On the regressivity of Washington’s tax structure

By: Emily Makings
1:35 pm
March 2, 2021

Austin Jenkins has a story about the drive to adopt new taxes this year (particularly a capital gains tax), despite the fact that revenues are increasing and Washington does not have a budget shortfall.

Even as the state of Washington’s revenue picture improves, majority Democrats in the Legislature appear committed to a course that will, one way or another, involve raising taxes this year. Not necessarily to balance a recession-era budget, but instead to reform a tax code they view as regressive and to address gaps and inequities exposed by the global pandemic.

Indeed, the current budget balances over four years, without tapping the rainy day fund or increasing taxes.

It is true that Washington’s tax structure is regressive—all state and local tax structures are. The Institute on Taxation and Economic Policy (ITEP) ranks state tax structures by their regressivity. Doing so requires a number of assumptions about taxpayer income and spending and about how business taxes are passed on to customers and employees. As such, the design of ITEP’s ranking reflects ITEP’s assumptions and preferences.

That’s fine, but the ITEP report is not a measure of overall taxpayer well-being, nor is it a measure of how effective a tax structure is at collecting revenues.

In 2018 we critiqued ITEP’s report. As we showed, ITEP overstates the tax burden on low-income households, especially in Washington. Further, it completely ignores the highly progressive federal income tax system. When you look at the overall federal-state-local tax system, the tax burden is progressive in every state, including Washington.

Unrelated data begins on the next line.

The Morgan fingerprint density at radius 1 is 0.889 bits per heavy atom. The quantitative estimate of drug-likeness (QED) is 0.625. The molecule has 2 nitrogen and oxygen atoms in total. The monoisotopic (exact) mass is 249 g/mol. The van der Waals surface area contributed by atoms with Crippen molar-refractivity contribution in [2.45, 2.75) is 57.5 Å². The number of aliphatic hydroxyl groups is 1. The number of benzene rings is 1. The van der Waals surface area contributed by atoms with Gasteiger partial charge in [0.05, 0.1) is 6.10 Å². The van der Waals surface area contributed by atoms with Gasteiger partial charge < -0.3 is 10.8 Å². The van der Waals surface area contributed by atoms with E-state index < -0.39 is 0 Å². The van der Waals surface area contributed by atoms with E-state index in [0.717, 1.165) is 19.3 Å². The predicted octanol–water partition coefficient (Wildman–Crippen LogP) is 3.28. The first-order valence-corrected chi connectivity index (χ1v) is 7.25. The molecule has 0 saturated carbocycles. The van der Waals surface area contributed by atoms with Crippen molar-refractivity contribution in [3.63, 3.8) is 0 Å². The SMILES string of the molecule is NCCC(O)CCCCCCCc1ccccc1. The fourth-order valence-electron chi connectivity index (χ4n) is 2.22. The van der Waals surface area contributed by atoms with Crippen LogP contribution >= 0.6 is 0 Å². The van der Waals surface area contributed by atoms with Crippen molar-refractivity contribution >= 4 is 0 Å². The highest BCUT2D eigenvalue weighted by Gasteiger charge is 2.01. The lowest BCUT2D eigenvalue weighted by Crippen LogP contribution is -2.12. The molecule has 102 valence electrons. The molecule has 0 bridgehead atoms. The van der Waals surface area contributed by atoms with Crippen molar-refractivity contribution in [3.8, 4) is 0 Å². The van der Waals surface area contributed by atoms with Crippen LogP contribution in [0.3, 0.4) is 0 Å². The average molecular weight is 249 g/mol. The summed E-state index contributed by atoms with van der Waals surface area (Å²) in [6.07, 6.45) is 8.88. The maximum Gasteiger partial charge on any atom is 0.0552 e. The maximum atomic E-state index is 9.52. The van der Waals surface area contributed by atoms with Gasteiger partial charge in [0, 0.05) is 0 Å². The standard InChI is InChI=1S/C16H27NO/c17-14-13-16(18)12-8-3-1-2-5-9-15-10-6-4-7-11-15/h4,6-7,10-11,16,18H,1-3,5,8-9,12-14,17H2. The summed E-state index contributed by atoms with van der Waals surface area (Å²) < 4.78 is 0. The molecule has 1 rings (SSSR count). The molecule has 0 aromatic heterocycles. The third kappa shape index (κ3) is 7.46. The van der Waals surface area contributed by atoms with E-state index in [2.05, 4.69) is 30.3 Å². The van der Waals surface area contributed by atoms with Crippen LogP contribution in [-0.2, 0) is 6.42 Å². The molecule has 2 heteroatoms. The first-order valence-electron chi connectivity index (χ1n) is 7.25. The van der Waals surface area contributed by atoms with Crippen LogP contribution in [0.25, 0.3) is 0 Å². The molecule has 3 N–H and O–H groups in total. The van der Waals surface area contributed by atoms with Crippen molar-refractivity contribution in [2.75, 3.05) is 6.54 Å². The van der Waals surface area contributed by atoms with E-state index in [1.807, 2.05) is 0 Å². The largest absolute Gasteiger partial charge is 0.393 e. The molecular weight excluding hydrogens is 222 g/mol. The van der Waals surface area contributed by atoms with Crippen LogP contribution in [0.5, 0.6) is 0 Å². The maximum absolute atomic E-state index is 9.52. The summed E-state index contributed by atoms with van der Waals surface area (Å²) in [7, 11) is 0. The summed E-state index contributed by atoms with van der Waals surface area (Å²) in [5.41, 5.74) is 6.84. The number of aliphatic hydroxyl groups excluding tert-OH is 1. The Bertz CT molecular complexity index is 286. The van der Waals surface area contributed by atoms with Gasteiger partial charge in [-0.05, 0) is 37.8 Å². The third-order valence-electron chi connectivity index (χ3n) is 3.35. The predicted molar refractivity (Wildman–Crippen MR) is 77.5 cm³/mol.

Additionally, ITEP ignores the impact of spending programs. The late USC professor Edward Kleinbard argued,

As other developed countries have figured out, reducing inequality is not about where the money comes from, but where the money goes, and how much of it is spent.

A fiscal system encompasses both the tax and the spending sides of government. What we should care about is whether those two functions, taken as a whole, enhance the lives of average citizens.

To that point, Sen. Braun writes that rather than focusing on regressivity, legislators could better help low-income people through spending on social service benefits.

Washington’s tax structure has certainly enabled increasingly high levels of spending. 2019–21 revenues are forecast to increase by 10.7% over 2017–19 (not including the $593 million that has come in over forecast since November). Adjusted for inflation, revenues are up 35.3% over the pre-Great Recession high point. (Further, Washington’s current tax structure has yielded the nation’s second-highest revenue growth since the Great Recession.) Meanwhile, enacted 2019–21 appropriations per capita (adjusted for inflation) are 20.6% higher than the pre-Great Recession peak.

It’s important to remember that even if the state tax system is more regressive than in other states (by ITEP’s measure), it doesn’t mean that Washington’s low-income households are worse off than those in other states (because ITEP doesn’t consider the impact of spending programs).

Categories: Budget , Tax Policy.